Author(s)

Adam Monroe Stearn

Advisor(s)

Simon Singer

Contributor(s)

Donna M. Bishop, Marc Swatt

Date of Award

5-2012

Date Accepted

1-2012

Degree Grantor

Northeastern Univeristy

Degree Level

Ph.D.

Degree Name

Doctor of Philosophy

Department or Academic Unit

School of Criminology and Criminal Justice

Keywords

Adolescence, Middle-Class, Post-Modern, Subcultures, Theory

Disciplines

Criminology and Criminal Justice

Abstract

In order to understand adolescents, criminologists have looked to cultural theories of adolescence. These cultural theories emphasize adolescent norms and values and draw on the term subcultural to denote how delinquency can be explained among segments of youths. They tend to focus either on impoverished inner-city youths or youths without any class affiliation. Few studies have examined the extent to which adolescent subcultures exist in the middle-class and what these subcultures might look like. The subcultural study of adolescence has also shifted from criminology to the realm of sociology resulting in the role of delinquency all but being ignored. Thus, theorists are left to wonder: The extent to which middle-class subcultures exist, and what role delinquency plays in them? The current research addressed this question by focusing on both qualitative (content of personal webpages) and quantitative (survey questions) data. The website postings come from a current social networking site and provide the researcher with personal descriptions, written interactions with other youth, and descriptions of delinquency. The survey questions stem from a survey conducted among adolescents in a largely affluent community. Both data sets were drawn upon to relate adolescent subcultural identities. In addition, the analyses examined self-reported delinquency and the relationship between identity, delinquency, and experiences within the various life domains, such as the family unit, peer groups, and school. The results of these analyses suggest that the average adolescent residing in a middle-class neighborhood identifies with multiple subcultures while at the same time stressing his or her individuality. In addition, the adolescent drifts in and out of these subcultural identities based on the life domain he or she is in. Finally, deviance--most commonly the consumption of alcohol and marijuana--is communicated by the subcultures' members as was demonstrated by the behavior's publicity.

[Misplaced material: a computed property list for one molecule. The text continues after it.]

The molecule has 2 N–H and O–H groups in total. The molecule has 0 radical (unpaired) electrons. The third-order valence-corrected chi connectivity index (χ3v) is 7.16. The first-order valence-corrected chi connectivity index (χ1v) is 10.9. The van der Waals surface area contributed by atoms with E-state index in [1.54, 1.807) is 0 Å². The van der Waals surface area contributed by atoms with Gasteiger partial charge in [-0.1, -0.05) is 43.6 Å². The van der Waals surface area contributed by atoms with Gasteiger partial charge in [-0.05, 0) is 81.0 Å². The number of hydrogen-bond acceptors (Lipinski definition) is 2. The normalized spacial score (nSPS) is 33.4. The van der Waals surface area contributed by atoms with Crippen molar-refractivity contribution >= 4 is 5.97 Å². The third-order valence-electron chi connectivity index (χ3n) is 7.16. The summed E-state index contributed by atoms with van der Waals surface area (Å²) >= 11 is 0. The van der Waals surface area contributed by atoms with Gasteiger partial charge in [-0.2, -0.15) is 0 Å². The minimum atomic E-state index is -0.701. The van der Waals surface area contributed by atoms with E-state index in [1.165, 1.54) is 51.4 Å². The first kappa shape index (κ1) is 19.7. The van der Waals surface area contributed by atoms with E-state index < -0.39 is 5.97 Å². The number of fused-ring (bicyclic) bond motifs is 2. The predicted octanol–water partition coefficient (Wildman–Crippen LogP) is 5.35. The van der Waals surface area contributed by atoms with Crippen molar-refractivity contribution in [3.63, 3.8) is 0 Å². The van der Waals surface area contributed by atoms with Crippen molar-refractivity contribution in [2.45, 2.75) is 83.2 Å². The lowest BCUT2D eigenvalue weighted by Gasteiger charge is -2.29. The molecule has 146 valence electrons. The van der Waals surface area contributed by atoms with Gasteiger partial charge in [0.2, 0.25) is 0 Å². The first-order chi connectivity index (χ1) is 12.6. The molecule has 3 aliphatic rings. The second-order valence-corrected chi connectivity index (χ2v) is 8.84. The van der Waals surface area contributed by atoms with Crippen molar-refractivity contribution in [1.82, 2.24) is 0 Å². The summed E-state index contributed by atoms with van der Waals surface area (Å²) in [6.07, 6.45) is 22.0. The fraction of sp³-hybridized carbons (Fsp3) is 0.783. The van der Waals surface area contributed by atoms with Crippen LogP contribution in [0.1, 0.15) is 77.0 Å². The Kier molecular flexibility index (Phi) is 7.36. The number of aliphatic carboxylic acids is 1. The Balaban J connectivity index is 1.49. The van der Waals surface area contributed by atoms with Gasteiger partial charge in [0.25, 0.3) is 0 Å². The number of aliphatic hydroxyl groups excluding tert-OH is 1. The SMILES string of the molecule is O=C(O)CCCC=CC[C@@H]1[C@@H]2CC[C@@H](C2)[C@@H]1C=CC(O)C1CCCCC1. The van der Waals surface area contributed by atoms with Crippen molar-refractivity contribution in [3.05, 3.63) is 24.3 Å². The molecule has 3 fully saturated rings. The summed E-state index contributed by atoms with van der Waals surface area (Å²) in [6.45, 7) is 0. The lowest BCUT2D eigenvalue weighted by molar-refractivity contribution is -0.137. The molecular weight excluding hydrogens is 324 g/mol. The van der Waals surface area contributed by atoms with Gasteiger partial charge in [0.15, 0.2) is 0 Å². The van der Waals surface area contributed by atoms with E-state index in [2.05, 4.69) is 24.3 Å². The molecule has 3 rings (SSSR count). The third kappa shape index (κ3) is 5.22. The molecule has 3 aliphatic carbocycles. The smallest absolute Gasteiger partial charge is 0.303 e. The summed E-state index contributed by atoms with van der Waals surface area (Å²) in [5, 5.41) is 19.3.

Document Type

Dissertation

Rights Holder

Adam Monroe Stearn

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